From unkind markets and insurmountable competitors to just really stupid decisions, this lot saw it all fall agonisingly through their fingers.
Jim Balsillie, Mike Lazaridis, RIM
RIM's BlackBerry is the UK's number one smartphone by market share, but its Blighty buoyancy belies big troubles over the pond. A value loss of $70bn in three years has seen its market share dwindle, with former saviours Balsillie and Lazaridis bowing out earlier this year. But then if we'd overseen the launch of the PlayBook – in which a clustershag of mixed messages, poor support and a £10 price tag for Monopoly gave a great tablet next to no chance – we'd be getting our coats too.
Kim Dotcom, Megaupload
At its peak, the amply proportioned German's file-sharing super-hub had 180 million registered users, accounting for four per cent of all web traffic. Yet Dotcom – who changed his surname from Schmitz and has previously racked up fines for insider trading and embezzlement – now faces up to 50 years in chokey for copyright infringement, while his site's outpipe has been forcibly blocked.
Steve Jobs, Apple
The iGod may have had a stellar second act in the play of life, but let's not forget that the late Apple founder was originally usurped from his own company by CEO John Sculley, the man he recruited from Pepsi-Cola with the immortal, “Do you want to spend the rest of your life selling sugared water, or do you want a chance to change the world?” It turned out Sculley wanted to change Jobs as well as jobs, and after a power struggle, Mr Apple was flying a pirate flag in an office dubbed “Siberia” having been stripped of Mac command.
Carl Freer, Gizmondo
How quickly do you reckon you could blow £160m? Plucky Swede Freer put the most ambitious estimates to shame with a business plan that managed to torch it all in just 18 months. Outgoings included a Regent Street HQ, glitzy Park Lane launch with Sting, sports cars for all the staff and industrial-sized pay packets. And for what? A portable gaming device with no games, which appeared to have been ripped from the dashboard of a Lancaster bomber.
Carol Bartz, Yahoo
Bartz's “These people f**ked me over” may be T3's favourite ever CEO quote, but her abrasive style and mega salary got staff's backs up, while she never got to grips with what Yahoo is actually meant to be. A bum deal with the Bing search engine was the final nail, and Chairman Bostock was soon on his way to Bartz's hotel with a heap of “bye bye” paper work. Her response – to move hotels – was the comedy cream on this tech car-crash cake.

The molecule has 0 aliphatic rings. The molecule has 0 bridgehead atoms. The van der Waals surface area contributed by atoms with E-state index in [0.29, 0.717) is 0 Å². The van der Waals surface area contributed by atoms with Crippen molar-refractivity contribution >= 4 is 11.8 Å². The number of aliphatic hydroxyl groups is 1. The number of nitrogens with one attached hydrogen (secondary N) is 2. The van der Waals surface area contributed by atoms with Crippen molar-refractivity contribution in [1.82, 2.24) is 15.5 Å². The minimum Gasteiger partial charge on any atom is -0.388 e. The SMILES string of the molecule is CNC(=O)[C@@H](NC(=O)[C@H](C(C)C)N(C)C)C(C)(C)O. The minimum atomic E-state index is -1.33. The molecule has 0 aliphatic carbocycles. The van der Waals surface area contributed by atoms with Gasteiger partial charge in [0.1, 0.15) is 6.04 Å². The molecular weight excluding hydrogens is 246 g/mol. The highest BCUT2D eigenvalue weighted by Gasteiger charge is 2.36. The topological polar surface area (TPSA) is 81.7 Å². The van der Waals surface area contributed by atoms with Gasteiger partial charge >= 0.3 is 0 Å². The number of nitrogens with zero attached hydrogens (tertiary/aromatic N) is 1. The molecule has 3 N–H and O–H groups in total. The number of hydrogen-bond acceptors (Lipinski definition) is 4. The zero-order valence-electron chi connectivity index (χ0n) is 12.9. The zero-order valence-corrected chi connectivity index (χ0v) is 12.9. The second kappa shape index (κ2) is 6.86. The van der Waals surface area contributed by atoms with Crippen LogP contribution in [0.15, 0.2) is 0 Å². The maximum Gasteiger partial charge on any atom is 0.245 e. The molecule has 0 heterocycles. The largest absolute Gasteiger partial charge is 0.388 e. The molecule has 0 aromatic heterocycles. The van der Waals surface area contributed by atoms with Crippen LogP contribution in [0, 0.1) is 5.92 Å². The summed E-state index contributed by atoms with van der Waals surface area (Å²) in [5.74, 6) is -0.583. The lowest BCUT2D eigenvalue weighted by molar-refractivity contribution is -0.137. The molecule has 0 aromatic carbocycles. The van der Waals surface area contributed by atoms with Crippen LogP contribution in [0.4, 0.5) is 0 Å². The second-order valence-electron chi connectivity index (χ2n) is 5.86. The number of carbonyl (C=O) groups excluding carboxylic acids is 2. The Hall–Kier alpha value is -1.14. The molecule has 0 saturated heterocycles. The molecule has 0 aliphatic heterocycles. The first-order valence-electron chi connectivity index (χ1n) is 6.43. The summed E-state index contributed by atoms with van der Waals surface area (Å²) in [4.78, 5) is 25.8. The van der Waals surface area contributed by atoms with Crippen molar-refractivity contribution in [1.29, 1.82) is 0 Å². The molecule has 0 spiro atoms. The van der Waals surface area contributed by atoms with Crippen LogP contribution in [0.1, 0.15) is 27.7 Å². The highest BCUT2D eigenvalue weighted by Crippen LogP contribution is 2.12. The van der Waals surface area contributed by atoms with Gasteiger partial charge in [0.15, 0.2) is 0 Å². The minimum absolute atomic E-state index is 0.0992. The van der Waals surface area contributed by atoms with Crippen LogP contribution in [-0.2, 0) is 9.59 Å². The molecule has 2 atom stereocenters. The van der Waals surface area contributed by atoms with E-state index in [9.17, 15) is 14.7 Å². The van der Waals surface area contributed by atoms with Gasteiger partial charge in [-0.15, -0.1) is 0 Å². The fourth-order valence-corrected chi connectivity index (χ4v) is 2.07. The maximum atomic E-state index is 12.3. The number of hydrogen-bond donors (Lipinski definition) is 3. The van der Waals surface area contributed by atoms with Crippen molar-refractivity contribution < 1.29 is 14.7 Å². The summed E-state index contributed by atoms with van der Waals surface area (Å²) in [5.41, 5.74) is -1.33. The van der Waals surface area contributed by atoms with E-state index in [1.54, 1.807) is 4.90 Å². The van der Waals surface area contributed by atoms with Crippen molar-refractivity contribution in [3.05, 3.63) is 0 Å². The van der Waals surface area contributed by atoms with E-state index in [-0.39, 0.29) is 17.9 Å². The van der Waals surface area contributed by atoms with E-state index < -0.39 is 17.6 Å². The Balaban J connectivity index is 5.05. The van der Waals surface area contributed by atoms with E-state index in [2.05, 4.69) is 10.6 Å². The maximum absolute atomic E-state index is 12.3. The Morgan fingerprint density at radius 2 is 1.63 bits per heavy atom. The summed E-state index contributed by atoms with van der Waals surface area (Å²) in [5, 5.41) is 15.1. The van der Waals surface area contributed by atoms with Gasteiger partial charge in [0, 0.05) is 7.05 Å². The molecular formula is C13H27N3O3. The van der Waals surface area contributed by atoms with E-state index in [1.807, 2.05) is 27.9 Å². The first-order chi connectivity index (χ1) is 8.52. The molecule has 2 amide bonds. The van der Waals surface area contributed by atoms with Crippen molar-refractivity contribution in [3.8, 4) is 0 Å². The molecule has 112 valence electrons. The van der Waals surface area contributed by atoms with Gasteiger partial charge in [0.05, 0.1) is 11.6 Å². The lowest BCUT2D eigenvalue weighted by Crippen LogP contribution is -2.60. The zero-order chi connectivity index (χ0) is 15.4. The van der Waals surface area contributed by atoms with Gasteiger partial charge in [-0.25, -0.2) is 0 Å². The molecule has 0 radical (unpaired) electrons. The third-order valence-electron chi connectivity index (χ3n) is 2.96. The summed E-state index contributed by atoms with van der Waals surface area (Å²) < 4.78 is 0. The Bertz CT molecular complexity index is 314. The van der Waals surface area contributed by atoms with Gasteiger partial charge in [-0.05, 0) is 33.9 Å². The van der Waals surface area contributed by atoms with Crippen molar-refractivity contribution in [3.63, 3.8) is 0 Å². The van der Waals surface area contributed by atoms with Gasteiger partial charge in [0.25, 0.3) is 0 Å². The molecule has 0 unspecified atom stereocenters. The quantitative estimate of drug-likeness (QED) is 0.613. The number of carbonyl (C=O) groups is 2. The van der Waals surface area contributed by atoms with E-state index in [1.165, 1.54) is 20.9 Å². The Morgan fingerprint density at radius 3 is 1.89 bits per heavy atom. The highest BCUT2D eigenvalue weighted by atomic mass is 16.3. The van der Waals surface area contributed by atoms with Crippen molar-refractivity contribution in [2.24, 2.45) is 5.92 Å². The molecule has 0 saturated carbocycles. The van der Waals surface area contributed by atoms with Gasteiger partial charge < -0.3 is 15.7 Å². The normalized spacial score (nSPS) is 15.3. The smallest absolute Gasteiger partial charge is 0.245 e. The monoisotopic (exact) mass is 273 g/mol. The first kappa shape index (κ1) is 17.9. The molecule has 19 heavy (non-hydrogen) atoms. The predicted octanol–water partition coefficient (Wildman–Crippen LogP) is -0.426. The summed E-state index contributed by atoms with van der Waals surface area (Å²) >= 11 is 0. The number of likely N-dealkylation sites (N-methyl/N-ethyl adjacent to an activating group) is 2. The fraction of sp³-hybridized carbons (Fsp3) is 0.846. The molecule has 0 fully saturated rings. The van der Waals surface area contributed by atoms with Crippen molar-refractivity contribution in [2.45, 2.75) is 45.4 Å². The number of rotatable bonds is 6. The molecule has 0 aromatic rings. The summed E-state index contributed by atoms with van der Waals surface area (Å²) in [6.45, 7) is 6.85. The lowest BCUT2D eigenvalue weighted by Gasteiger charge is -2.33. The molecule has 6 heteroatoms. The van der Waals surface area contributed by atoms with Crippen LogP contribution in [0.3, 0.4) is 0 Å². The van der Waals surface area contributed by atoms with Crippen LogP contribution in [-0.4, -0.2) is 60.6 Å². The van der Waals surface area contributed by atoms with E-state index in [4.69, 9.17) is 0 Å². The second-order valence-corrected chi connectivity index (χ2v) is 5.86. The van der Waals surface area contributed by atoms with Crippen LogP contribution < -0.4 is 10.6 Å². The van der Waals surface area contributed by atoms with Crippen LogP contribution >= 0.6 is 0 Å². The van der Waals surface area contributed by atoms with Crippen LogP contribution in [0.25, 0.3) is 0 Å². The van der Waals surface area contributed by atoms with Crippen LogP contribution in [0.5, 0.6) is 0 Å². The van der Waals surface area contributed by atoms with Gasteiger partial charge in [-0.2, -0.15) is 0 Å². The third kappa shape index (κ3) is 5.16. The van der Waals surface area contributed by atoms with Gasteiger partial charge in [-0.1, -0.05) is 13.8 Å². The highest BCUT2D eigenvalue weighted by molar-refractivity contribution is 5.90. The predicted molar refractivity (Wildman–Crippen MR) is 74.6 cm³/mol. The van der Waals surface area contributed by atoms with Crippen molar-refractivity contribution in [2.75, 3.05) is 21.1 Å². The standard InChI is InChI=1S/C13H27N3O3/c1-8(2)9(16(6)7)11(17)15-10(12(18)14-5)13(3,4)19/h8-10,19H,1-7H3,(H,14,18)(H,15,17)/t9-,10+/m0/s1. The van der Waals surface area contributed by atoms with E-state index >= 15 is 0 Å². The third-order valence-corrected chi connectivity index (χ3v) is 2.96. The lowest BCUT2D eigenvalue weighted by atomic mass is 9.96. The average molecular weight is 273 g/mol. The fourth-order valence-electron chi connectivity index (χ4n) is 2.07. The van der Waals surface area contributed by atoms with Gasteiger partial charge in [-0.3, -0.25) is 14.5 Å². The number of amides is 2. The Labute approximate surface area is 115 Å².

Jerry Yang, Yahoo (again)
He co-founded the company and was key to its halcyon days, but buoyed by that success, Yang turned down a $44bn buyout offer from Microsoft in 2008. With the company's current value less than half that, it was little surprise when “Captain Yahoo”, as he was rather comically called, departed two weeks after the arrival on deck of new Admiral/CEO Scott Thompson. To shareholders of ailing firms, all borrowed-time blood smells the same…
Various CEOs, Lycos
A cautionary tale from the age of the dotcom boom, the web hub and internet chat pioneer was the third most visited site at the dawn of the noughties, when Spanish comms firm Terra snapped it up in a cool $12.5bn stock swap. Four years, a billion dollars worth of advertising, a burst bubble and a South Korean buyout later and its not-so-iconic dog logo was limply wagging its tail to the tune of just $105m.
Isao Okawa, Sega
The Dreamcast, Sega's final hardware hurrah, is still discussed in hushed tones within gaming circles. Alas, such crazily before-their-time innovations as syncable, mini game-playing controllers and online multiplayer in the age of dial-up were as nought in the face of Sony's more slickly marketed PlayStation. The company behind the Mega Drive was reduced to “software publisher” status.
Satoru Iwata, Nintendo
He masterminded the Wii's unlikely triumph so it's understandable that Iwata-san feels he knows best. Yet letting the 3DS loose in a smartphone gamer's market with a £230 price tag looked nonsensical even at the time. Humbling first-quarter sales and a drastic price cut later and Nintendo was announcing a yearly loss for the first time in its history. Iwata took a voluntary 50 per cent pay cut.
Shawn Fanning, Napster
From geek legend and public enemy #1 to confused bit-part player and only the second most famous Napster founder called “Shawn”. Justin Timberlake turned former partner Sean Parker into a smooth-talking antihero in The Social Network; Fanning didn't even get a JC Chasez cameo.